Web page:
The nation's economy grew somewhat more rapidly last quarter than previously estimated, the government reported yesterday, but inflation was substantially worse - providing a mixed bag for Carter administration policymakers.
Revised figures from the Commerce Department showed the "real" gross national product, or tctual volume of output, grew at an 8 per cent annual rate in the April-June period, rather than the 7.4 percent reported earlier.
At the same time, however, the GNP price index soared at a 10.7 percent annual rate, compared to a 10 percent pace estimated previously. The rise was the steepest since the final quarter of 1974.
Meanwhile, the department also reported a sharp jump in corporate profits, steemming in part from the overall second-quarter rebound. Profits after taxes rose by $15.2 billion, or 14.9 percent, following a first-quarter decline.
The revised figures on output constituted good news for the administration.Most analysts had expected the economy to grow at an 8 to 9 per cent pace, and the preliminary estimates had been a disappointment.
The administration hopes to see the economy grow by 4.1 per cent for the year as a whole, down from a 4.9 per cent rise in 1977. Yesterday's revisions in effect bolstered prospects for reaching that target.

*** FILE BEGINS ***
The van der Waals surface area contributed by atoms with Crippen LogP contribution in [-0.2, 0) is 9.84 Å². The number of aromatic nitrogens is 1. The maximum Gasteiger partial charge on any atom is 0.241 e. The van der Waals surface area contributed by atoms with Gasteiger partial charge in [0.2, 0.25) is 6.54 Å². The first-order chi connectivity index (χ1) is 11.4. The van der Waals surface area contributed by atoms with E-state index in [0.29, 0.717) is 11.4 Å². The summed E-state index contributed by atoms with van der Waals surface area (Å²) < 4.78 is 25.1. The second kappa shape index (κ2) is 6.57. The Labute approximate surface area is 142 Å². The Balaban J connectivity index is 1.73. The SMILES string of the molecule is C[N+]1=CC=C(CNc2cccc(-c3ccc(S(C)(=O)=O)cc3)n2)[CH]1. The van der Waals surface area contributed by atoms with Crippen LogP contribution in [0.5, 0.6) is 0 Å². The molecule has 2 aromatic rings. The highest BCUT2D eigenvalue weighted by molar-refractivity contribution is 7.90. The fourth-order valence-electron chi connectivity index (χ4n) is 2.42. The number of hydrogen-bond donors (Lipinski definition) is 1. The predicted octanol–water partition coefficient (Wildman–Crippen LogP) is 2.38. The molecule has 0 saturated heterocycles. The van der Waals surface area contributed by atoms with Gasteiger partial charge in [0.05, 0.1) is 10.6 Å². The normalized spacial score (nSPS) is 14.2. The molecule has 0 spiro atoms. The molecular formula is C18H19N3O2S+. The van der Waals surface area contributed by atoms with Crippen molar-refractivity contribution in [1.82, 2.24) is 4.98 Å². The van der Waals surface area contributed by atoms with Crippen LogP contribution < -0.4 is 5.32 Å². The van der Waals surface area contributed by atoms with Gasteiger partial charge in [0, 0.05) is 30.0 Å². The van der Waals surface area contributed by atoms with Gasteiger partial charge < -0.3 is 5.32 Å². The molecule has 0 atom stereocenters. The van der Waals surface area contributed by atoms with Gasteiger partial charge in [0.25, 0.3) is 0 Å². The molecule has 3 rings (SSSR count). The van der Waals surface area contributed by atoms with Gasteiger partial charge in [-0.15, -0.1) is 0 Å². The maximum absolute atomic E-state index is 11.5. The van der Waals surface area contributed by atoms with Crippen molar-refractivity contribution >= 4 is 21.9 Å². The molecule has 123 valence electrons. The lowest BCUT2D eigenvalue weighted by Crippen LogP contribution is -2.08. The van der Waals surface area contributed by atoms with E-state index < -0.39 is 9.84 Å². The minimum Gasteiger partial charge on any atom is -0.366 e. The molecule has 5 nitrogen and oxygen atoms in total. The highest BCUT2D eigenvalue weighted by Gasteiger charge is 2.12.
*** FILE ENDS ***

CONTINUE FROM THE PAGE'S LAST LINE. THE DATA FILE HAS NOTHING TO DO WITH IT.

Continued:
Moreover, the stronger-than-estimated performance came in areas where the economy can use additional strength - business investment in new plant and equipment, and net exports.
At the same time, the revisions showed that inventory accumulation was less-robust than thought previously - easing some concerns that inventories may be piling up at an unhealthy pace.
The inflation figures were quite another story, however. The 10 per cent pace reported earlier had been considered bad enough. The revisions stemmed mainly from increased construction costs, but still were substantial.
Nevertheless, William A. Cox, a department economist, said the figures won't change the administration's forecast for the rest of this year. Cox predicted the inflation rate would abate visibly between now and December.
The figures no corporate profits contained one particularly heartening note: Profits from current production, which exclude inventory profits, rose a healthy $26.9 billion, or 20.3 per cent - a sharp gain by any measure.
Before-tax book profits rose $29.5 billion, or 17.1 per cent, but most of this reflected increases in inventory profits. Profits of domestic non-financial corporations rose $25.3 billion.
The revised second-quarter rise in output essentially marked a rebound from the cold weather and coal strike that depressed the economy in the first three months of this year.Real output declined during that period at an 0.1 per cent annual rate.